Studio Visit

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Probably best not to think of it or to call it a studio visit, but before I left Jakarta, I had the chance to meet with photographer Tino Djumini.  We met at Taman Ismail Marzuki, in a small cafe near the Jakarta Art Institute.

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We talked over coffee for quite a long time, and our conversation ranged across a lot of subjects, mostly focusing on photography and culture – specifically the characteristics and difference between America and Indonesia.

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Tino was born in Indonesia, but raised in The Netherlands.  After completing a degree in Dutch Law and Philosophy, he went on to complete an art degree at the Academy of Fine Arts Arnhem.  He currently lives in Jakarta, working as a photographer, filmmaker, and graphic designer.

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Tino is remarkably articulate and philosophical, and had lots to say about photography and Indonesia.  Given his upbringing in The Netherlands, he has obviously thought a great deal about his own cultural identity.  His work strikes me as investigation into his own identity as an Indonesian.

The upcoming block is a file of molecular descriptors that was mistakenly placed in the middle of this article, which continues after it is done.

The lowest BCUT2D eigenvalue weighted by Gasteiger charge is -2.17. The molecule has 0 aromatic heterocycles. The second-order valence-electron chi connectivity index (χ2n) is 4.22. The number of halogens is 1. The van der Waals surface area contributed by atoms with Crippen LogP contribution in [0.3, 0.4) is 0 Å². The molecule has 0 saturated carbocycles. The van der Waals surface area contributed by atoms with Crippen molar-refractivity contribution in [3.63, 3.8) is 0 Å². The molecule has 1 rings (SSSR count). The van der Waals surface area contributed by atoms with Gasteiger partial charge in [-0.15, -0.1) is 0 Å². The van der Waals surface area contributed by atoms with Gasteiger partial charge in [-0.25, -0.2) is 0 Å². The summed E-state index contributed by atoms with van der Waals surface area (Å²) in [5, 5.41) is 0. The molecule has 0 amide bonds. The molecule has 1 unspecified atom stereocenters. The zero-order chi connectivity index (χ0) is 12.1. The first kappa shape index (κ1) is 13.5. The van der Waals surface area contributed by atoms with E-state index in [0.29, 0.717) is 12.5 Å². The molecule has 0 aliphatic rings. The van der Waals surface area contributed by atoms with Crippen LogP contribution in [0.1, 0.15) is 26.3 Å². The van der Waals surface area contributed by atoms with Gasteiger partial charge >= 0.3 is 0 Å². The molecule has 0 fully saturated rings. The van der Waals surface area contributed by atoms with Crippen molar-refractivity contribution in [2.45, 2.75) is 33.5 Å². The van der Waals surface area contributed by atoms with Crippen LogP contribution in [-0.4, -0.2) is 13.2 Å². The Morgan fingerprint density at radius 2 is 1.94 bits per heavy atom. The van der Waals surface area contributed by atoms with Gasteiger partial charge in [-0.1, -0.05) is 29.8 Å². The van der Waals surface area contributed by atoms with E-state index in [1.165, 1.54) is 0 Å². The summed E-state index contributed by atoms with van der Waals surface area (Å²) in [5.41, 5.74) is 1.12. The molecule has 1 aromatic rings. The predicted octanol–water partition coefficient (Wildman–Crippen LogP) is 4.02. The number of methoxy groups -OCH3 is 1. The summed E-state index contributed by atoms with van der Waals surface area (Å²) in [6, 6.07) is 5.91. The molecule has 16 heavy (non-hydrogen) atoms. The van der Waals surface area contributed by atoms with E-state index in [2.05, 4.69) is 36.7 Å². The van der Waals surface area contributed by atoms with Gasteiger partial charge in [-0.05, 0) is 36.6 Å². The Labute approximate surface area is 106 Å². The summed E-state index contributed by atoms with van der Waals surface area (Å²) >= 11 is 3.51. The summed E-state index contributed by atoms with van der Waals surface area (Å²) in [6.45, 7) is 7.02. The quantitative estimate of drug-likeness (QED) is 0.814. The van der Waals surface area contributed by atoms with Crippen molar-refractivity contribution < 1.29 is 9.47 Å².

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We discussed two of his photographic projects.  First, Relatives/Kerabat, a series of photographs published by KITLV, looks at the remarkable diversity and complexity of Indonesian cultural identity, using the simplest of photographic means.  The second, a work in progress, looks at people of financial affluence living in Jakarta.

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In meeting with all these photographers across Java, I hope to organize an exhibition of contemporary Indonesian photography here in the States.  Tino had lots of great and challenging questions about the hows and whys of putting a show like this together.  My current ambition is to stage this exhibition at two venues, first in Bandung (and hoping to organize a conference around the exhibition), and then at the Johnson Museum at Cornell University (Cornell being famous for Indonesian studies).

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I met with Tino about two weeks ago, and now wish I wrote down more about conversation immediately; I felt to stimulated and satisfied after we met.  Again, however, I can say I am glad to have made the connection, and I am really eager to see how this show proposal progresses.

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